We overfish our waters
We deplete the soil
We exhaust the resources of the planet.
Do we do the same to ourselves?
We live, it seems, amidst a culture that values
Doing over being.
Work over rest.
And maybe that leads to over-work, over-consumption,
and exploitation of the planet’s gifts
and one another.
Is the answer to slow down?
That seems wrong.
There is so much to be done
To feed ourselves and loved ones,
To address social injustice and oppression.
To meet the challenges of the climate crisis.
Don’t the times we are living in require action on all fronts?
We can’t rest and feed our families.
We can’t slow down in the face of injustice.
We can’t stop in the midst of the climate crisis.
Slowing down, stopping, resting can seem irrelevant, tone-deaf, idealistic.
The urgency and gravity of the dilemmas we face seem to negate the possibility of rest.
There are wise voices who suggest that, as counter-intuitive, as paradoxical as it may seem, slowing down, resting, pausing is precisely what is needed.
Philosopher, activist and writer Bayo Akomolafe offers this provocation:
“The times are urgent, let us slow down.”
Slowing down so that we may hear
To see what we might learn in, and from, stillness.
In her manifesto Rest is Resistance, Tricia Hersey of the Nap Ministry declares that rest can indeed be resistance to the oppressive culture of overwork.
In rest we can reclaim our power and assert our most basic humanity. We open space for our own liberation and that of others.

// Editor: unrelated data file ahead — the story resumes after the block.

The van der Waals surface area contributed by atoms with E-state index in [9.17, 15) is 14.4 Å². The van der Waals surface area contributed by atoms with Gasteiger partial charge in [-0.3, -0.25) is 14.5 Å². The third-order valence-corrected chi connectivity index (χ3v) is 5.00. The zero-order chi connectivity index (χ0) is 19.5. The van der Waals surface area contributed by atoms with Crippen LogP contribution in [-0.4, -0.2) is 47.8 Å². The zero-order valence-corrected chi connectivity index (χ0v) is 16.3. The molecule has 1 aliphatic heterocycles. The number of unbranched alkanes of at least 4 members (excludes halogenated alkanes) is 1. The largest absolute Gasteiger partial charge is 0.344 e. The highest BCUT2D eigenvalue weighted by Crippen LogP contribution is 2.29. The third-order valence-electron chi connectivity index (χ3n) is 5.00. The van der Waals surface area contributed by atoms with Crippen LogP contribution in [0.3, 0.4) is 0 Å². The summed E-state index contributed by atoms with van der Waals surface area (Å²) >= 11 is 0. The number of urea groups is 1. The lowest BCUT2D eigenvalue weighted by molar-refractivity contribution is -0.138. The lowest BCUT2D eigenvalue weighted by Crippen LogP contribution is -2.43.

To be sure, to rest in the face of personal and global dilemmas may sound paradoxical, impractical, and unachievable. Possible only for the privileged.
But what if we could? What if we could press pause, even for a moment?
These words from Robin Wall Kimmerer:
Perhaps that’s it, after all.
Maybe by shimmering at the edge
Floating lazily on the pond
As paradoxical and challenging as it may seem
We do the work of the world.
We are settlers on Treaty 13 Land, the traditional territories of many Indigenous Nations including the Mississaugas of the Credit, the Anishnabeg, the Chippewa, the Haudenosaunee and the Wendat peoples, and home to many diverse First Nations, Inuit, and Métis Peoples from across Turtle Island. We are committed to honouring the history this land bears witness to, responding to the 94 Calls to Action of the Truth and Reconciliation Commission of Canada, and walking lightly on the Earth. A portion of proceeds from all our offerings are sent to: The National Centre for Truth and Reconciliation and The Nii’kinaaganaa Foundation.
The Inside Outside Retreat Centre, Centre for Social Innovation (CSI), 720 Bathurst St., Toronto, ON, M5S2R4